Donna Druchunas “Ethnic Knitting Discovery” excerpt–Riehlife enjoys the knitting by ear approach

To read today’s blog book tour stop on Velda Brotherton’s blog, click here.

Click here to view book details on Amazon. I’ve tagged the book “intuitive crafting” and started a discussion on that topic there.

Here are a few things I love about Donna’s new book “Ethnic Knitting Discovery”:

–Clear language
–fun and helpful illustrations and pull-quotes/boxes
–practical tips to free the knitter within by giving rules of thumb to follow and create from.

I love the approach because it reminds me of how I make art, cook, and play violin by ear. It’s an intuitive approach that’s ageless because it’s human. It’s an example of how ancient (and sometimes tribal) societies contribute to our contemporary knowledge of a more direct and sensible way to live. I call it “knitting by ear.”

Below are some samples that illustrate the qualities I enjoy in her book.—JGR


Goal of Donna’s new book “Ethnic Knitting Discovery” is to free knitters from following patterns and be able to “create unique garments that reflect both historical cultures and your own design senbibility.” (p.8)

Ethnic Knitting Discovery by Donna Druchunas

From the Introduction, (p. 7)

What is Ethnic Knitting?

The term ethnic knitting describes traditional knitting techniques used in different parts of the world to create sweaters and accessories that are unique to each country or region. While differing in details, ethnic knits share a few common traits:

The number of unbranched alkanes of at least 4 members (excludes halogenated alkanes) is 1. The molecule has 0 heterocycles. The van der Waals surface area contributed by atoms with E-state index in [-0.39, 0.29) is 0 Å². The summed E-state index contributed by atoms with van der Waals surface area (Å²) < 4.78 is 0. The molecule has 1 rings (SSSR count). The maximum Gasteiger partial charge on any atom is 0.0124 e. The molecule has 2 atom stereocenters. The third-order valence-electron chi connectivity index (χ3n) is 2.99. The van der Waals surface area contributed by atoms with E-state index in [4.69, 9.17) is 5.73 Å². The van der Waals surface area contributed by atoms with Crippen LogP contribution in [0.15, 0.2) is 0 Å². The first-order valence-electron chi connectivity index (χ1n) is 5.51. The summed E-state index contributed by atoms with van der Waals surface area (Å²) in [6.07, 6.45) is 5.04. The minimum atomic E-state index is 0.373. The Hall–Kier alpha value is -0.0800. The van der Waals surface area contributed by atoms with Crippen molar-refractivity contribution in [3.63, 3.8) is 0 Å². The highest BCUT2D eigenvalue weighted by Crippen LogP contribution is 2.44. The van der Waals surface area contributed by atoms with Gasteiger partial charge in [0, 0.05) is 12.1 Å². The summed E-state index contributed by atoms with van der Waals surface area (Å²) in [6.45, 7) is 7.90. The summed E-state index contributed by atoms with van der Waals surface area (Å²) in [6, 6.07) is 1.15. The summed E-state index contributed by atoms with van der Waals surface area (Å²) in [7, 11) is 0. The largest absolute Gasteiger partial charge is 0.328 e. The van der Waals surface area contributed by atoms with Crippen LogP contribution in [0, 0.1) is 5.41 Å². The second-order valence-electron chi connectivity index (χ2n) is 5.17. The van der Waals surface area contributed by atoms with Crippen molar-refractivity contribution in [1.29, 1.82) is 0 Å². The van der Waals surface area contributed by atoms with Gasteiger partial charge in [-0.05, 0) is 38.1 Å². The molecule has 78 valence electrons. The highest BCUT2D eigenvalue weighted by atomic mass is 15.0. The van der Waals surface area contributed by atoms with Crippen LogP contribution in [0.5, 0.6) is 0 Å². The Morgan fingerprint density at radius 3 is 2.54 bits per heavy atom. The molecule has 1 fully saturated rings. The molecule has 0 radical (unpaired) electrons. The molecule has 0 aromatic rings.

–In most cases, garments and accessories are knitted in the round using double-pointed and circular needles.

–There are no line-by-line instructions or written patterns.

–Each item is original–a unique combination of pattern stitches and colors–knitted using the traditional techniques of the region.

–Stitch patterns and knitting techniques are passed on to new knitters by families and friends.

From Chapter 1: Freedom from Patterns: Gauge and Swatching (p. 17)

The most important factor in knitting a sweater that fits is figuring out how many stitches you need. To do that, you must have an accurate gauge swatch.

If you’re a swatch-resister, don’t groan. Kinitting a gauge swatch can be fun. It gives you the chance to try new yarns, play with colors, and learn the stitch patterns you’ve chosen for your project. That way you avoid making mistakes in the actual sweater. If you save all your swatches, you can eventually sew them together into a lap blanket, an afghan, or a tote bag. Or you can keep your swatches in a knitter’s journal with a yarn label, your knitting notes, and a photo of your finished project.

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